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# Table 1 Overview of the Siegener approach, in comparison to the Intuitive-Logics Models and Scenario Management following Bradfield et al. [2]

From: Scenario development without probabilities — focusing on the most important scenario

Intuitive-Logics Models | Siegener Approach Grienitz | Scenario Management Gausemeier | |
---|---|---|---|

Purpose of the scenario work | Multiple, from a one-off activity making sense of situations and developing strategy, to an ongoing activity associated with anticipation and adaptive organizational learning [2]. | The same as Intuitive-Logics Models. Additionally, we explicitly see scenario technique not only for future issues. In fact, we regard all problems that have a “native” morphological structure [44] and also consider systemic thinking. | The same as Intuitive-Logics Models – but mainly used in strategic management and restricted to future scenarios. |

Scenario perspective | Descriptive or normative [2]. | The same as Intuitive-Logics Models. | The same as Intuitive-Logics Models. |

Comprehensive description of complex contexts, thus following the Intuitive-Logics Model | |||

Scope of the scenario exercise | Can be either broad or narrow scope ranging from global, regional, country industry to an issue-specific focus [2]. | All problems that can be derived by a morphological structure (future, product [45], strategy [46], risk [47], production systems [48], etc.) | The same as Intuitive-Logics Models. |

Additionally, we also use sets of scenarios, i.e. combining different types of scenarios (e.g. future scenarios with product scenarios). See also 4.2. | |||

Tools commonly used | Generic – brainstorming, STEEP analysis, clustering, matrices, system dynamics, and stakeholder analysis [2]. | The same as Intuitive-Logics Models, but also intelligent morphological analysis using evolutionary strategies. Additionally, we integrated some other concepts, such as Social Network Analysis [49], LEGO® SERIOUS PLAY® [50], Attributes [48], “Blue ocean, Red Ocean” [46], and Delphi surveys. | The same as Intuitive-Logics Models, but also morphological analysis. |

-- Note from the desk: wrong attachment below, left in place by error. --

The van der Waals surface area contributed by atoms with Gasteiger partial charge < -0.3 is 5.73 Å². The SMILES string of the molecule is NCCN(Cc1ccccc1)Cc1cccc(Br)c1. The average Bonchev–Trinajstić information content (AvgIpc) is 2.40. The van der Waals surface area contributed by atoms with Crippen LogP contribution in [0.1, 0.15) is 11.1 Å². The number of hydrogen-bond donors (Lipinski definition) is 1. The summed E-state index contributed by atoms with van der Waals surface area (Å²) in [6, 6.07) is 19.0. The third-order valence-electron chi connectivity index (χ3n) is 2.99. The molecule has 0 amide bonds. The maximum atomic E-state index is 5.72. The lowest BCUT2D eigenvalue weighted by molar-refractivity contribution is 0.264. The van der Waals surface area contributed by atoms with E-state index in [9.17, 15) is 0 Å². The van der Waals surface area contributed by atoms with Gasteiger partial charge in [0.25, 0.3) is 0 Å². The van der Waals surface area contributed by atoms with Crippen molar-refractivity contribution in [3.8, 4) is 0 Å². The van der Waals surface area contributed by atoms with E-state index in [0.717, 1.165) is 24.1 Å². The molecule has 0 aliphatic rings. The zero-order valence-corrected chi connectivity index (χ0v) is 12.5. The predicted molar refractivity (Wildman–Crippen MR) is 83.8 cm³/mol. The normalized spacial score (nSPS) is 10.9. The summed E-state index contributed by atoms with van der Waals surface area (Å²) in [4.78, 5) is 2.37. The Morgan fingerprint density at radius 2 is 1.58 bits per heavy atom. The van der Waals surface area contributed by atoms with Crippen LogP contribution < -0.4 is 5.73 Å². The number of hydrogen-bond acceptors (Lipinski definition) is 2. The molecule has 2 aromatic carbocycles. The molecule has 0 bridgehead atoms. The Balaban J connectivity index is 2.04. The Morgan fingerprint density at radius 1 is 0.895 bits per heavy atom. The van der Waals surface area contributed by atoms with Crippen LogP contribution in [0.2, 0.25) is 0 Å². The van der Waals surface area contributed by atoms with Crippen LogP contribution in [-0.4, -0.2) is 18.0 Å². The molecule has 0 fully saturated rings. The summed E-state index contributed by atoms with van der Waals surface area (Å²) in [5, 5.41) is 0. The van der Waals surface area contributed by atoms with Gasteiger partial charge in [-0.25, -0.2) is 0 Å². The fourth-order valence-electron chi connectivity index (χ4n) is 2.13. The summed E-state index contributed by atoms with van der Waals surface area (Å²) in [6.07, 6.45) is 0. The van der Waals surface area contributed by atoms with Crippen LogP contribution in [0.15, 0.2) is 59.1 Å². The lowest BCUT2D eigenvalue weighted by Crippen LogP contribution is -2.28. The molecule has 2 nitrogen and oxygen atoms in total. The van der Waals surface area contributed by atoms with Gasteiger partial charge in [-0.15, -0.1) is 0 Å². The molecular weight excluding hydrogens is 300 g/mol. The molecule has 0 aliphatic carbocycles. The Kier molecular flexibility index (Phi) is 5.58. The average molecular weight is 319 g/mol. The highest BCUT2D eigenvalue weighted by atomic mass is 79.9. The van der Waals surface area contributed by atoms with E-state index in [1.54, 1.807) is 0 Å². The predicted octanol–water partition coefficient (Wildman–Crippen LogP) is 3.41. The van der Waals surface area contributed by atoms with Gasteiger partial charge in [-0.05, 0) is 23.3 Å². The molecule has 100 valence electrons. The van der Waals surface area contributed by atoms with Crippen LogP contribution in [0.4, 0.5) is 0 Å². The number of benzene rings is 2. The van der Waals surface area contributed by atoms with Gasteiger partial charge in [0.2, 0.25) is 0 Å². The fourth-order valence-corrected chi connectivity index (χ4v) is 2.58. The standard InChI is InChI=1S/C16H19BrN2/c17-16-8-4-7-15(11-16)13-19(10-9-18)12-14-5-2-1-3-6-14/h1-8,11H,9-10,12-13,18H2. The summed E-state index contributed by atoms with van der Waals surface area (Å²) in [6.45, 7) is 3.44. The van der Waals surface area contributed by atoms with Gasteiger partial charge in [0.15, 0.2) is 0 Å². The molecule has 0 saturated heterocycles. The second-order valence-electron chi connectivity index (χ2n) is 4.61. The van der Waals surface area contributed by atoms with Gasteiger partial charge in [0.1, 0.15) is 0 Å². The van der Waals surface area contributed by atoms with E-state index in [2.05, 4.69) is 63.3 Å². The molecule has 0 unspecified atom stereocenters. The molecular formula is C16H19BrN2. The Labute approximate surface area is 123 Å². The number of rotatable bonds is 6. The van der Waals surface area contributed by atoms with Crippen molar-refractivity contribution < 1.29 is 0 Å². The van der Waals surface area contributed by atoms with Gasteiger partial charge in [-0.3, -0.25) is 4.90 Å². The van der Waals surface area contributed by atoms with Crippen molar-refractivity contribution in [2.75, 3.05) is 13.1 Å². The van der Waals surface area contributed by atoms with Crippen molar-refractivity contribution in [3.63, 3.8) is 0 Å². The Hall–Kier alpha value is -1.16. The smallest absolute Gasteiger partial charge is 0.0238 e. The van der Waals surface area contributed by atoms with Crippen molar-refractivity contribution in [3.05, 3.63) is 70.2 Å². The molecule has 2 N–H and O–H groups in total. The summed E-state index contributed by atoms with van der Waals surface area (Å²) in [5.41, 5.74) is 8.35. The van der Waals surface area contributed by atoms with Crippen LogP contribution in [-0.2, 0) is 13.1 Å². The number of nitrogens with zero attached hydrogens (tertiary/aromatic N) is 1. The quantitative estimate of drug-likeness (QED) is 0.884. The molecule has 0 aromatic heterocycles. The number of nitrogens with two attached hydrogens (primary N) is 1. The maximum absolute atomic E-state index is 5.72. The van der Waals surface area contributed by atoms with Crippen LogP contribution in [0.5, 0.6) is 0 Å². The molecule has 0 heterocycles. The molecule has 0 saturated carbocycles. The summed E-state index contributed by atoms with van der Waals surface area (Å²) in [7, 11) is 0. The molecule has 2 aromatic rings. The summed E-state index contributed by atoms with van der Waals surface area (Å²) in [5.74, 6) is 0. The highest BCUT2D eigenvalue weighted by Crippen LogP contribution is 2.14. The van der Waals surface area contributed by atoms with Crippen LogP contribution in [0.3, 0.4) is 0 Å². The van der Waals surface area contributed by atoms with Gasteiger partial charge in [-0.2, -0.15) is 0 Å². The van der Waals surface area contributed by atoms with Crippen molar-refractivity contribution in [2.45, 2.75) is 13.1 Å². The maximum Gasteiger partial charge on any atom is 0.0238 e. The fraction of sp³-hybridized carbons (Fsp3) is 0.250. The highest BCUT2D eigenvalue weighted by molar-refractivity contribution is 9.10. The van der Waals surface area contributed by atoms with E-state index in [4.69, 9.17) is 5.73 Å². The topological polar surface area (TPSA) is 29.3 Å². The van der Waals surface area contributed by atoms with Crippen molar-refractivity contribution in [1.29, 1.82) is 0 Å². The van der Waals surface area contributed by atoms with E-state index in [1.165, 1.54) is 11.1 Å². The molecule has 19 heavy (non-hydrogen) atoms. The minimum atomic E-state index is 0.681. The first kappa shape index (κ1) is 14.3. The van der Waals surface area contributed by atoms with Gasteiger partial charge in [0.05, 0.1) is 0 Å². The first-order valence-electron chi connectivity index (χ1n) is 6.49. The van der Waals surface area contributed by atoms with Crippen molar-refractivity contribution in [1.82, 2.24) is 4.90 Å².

Scenario starting point | A particular management decision, issue or area of global concern [2]. | The same as Intuitive-Logics Models. | The same as Intuitive-Logics Models. |

Scenario exercise output | Qualitative – a set of equally plausible scenarios in discursive narrative form supported by graphics; some limited quantification. Implications, strategic options and early warning signals are increasingly a part of scenario output [2]. | The same as Intuitive-Logics Models. However, not limited to future scenarios. We also use so-called “Landscapes of scenarios” (multidimensional scaling). | The same as Intuitive-Logics Models. |

Also: “Landscape of scenarios” (with multidimensional scaling). | |||

Probabilities attached to scenarios | No; all scenarios must be equally probable [2]. | No; the same as Intuitive-Logics Models. | No; the same as Intuitive-Logics Models. |

Scenario evaluation criteria | Coherence, comprehensiveness, internal consistency, novelty – underpinned by rigorous structural analysis and logics. All scenarios equally plausible [41]. | Basically the same as Intuitive-Logics Models. | The same as Intuitive-Logics Models. |

Additionally, we use Attributes to evaluate the characteristics, and hence, can add virtually any evaluation criteria; for example, for performing sensitivity analysis (closeness to today: close to today, trend, close to science fiction, etc.). |